I now sit typing all of this at a friend’s place in the San Lorenzo burbs, seated in front of a beautifully curved LG monitor with a logitech keyboard. “It feels nice to have an in-home office,” I gushed to her this morning. There was a lot of things in her life that I wanted: a smart home, a tesla, a husband, a dog, and the list goes on. Many of my friends’ income levels range from $145–300K now and I can’t help but feel a bit behind since I’m doing my own thing now and made significantly less when I was in Asia — I had chosen a different kind of life to stay in Singapore.

But a part of me isn’t ready for all of it and the two lives are coinciding; I’m not sure who I want to be or where I want to go. That terrifies me.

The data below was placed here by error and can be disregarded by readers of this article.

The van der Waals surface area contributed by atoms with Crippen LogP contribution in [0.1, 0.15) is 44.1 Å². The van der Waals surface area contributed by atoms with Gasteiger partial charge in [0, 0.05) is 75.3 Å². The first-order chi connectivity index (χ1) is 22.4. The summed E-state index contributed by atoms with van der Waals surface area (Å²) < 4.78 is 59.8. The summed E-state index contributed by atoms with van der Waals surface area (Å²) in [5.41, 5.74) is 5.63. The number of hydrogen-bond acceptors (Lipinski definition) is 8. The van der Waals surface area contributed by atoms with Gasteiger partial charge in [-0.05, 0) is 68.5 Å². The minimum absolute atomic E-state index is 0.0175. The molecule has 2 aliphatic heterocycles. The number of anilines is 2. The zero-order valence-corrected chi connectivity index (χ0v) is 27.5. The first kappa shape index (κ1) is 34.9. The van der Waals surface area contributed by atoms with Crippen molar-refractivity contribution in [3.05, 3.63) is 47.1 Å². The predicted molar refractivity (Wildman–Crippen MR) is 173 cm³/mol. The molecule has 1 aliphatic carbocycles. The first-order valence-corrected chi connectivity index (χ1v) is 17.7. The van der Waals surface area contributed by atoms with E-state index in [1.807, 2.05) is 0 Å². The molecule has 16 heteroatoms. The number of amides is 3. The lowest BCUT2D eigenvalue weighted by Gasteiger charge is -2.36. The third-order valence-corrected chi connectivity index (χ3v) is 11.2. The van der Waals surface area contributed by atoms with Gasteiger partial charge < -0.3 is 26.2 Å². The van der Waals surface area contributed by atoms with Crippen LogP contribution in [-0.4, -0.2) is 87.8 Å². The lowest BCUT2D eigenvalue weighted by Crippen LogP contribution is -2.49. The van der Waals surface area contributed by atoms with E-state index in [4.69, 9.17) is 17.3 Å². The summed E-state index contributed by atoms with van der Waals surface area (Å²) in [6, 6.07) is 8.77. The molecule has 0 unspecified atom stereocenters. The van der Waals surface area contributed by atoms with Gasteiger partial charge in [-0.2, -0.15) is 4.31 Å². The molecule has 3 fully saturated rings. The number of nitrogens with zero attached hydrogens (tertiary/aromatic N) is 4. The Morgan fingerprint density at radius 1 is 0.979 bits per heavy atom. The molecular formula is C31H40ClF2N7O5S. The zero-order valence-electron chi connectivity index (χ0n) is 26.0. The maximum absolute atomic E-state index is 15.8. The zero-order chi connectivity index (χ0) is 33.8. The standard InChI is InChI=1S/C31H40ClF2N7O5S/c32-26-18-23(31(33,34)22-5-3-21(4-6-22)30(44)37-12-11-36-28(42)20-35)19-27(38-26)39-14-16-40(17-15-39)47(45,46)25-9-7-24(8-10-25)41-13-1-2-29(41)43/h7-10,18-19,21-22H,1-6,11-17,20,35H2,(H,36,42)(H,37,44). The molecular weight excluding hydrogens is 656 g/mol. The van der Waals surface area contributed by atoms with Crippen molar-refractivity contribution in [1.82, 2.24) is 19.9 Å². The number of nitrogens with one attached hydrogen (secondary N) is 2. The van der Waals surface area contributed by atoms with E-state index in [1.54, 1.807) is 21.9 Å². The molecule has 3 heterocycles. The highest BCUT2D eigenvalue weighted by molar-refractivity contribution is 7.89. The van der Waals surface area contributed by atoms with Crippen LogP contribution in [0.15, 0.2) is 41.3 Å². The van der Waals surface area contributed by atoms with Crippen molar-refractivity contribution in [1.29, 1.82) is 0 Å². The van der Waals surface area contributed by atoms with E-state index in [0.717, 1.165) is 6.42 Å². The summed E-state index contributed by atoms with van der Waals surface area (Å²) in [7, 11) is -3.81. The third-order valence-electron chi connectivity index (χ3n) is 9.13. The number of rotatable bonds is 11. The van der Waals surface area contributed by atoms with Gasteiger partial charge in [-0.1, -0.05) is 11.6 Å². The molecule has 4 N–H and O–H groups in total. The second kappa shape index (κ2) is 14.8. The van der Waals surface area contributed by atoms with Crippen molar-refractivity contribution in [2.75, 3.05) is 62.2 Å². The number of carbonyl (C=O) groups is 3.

I made a pit stop in NY before going to SF. Terrace at Pace Gallery, New York.

All I know is that I want a very niche kind of freedom, the kind that only entrepreneurship brings, which is working on projects I want to focus on full-time, but it also brings along a type of loneliness and places a hold on certain “things.” Those things include stability and finding a good partner — at least, in my mind it does.

When I realized the dating scene was complete crap in Singapore and was unhappy at the current role I was in, it was also a big factor in moving back to San Francisco to increase my income level and to find a life partner. Ideally in my head, I’d like to build various businesses, find a wonderful man, and get to travel between Asia and America for work.

Could I have it all? I am the kind of person who will try to have it all.